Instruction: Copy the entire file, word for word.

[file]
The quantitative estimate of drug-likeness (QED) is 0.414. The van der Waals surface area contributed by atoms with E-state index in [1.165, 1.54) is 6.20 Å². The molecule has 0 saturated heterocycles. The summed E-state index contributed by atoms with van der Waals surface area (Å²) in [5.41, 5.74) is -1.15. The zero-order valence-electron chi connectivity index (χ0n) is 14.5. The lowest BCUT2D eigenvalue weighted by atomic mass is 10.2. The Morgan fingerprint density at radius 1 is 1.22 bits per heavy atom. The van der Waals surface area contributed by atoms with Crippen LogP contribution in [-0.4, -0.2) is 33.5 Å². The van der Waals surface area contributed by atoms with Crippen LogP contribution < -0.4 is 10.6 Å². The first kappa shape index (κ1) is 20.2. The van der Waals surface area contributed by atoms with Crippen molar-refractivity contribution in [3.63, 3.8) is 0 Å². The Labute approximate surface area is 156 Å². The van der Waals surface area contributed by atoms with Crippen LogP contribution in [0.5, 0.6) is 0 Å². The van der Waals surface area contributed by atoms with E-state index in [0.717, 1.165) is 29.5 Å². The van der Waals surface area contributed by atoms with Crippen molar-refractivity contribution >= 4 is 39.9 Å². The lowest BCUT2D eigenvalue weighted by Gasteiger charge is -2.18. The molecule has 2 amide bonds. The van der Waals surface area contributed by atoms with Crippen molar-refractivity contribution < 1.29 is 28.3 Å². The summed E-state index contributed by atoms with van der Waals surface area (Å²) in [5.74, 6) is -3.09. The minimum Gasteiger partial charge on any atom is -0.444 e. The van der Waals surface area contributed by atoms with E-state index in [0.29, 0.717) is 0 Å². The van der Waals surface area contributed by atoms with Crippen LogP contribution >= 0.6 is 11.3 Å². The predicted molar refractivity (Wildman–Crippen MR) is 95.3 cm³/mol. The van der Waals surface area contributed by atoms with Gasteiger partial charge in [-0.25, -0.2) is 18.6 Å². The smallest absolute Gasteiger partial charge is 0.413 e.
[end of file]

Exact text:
The quantitative estimate of drug-likeness (QED) is 0.414. The van der Waals surface area contributed by atoms with E-state index in [1.165, 1.54) is 6.20 Å². The molecule has 0 saturated heterocycles. The summed E-state index contributed by atoms with van der Waals surface area (Å²) in [5.41, 5.74) is -1.15. The zero-order valence-electron chi connectivity index (χ0n) is 14.5. The lowest BCUT2D eigenvalue weighted by atomic mass is 10.2. The Morgan fingerprint density at radius 1 is 1.22 bits per heavy atom. The van der Waals surface area contributed by atoms with Crippen LogP contribution in [-0.4, -0.2) is 33.5 Å². The van der Waals surface area contributed by atoms with Crippen LogP contribution < -0.4 is 10.6 Å². The first kappa shape index (κ1) is 20.2. The van der Waals surface area contributed by atoms with Crippen molar-refractivity contribution in [3.63, 3.8) is 0 Å². The Labute approximate surface area is 156 Å². The van der Waals surface area contributed by atoms with Crippen LogP contribution in [0.5, 0.6) is 0 Å². The van der Waals surface area contributed by atoms with E-state index in [0.717, 1.165) is 29.5 Å². The van der Waals surface area contributed by atoms with Crippen molar-refractivity contribution >= 4 is 39.9 Å². The lowest BCUT2D eigenvalue weighted by Gasteiger charge is -2.18. The molecule has 2 amide bonds. The van der Waals surface area contributed by atoms with Crippen molar-refractivity contribution < 1.29 is 28.3 Å². The summed E-state index contributed by atoms with van der Waals surface area (Å²) in [5.74, 6) is -3.09. The minimum Gasteiger partial charge on any atom is -0.444 e. The van der Waals surface area contributed by atoms with E-state index in [0.29, 0.717) is 0 Å². The van der Waals surface area contributed by atoms with Crippen LogP contribution >= 0.6 is 11.3 Å². The predicted molar refractivity (Wildman–Crippen MR) is 95.3 cm³/mol. The van der Waals surface area contributed by atoms with Gasteiger partial charge in [-0.25, -0.2) is 18.6 Å². The smallest absolute Gasteiger partial charge is 0.413 e.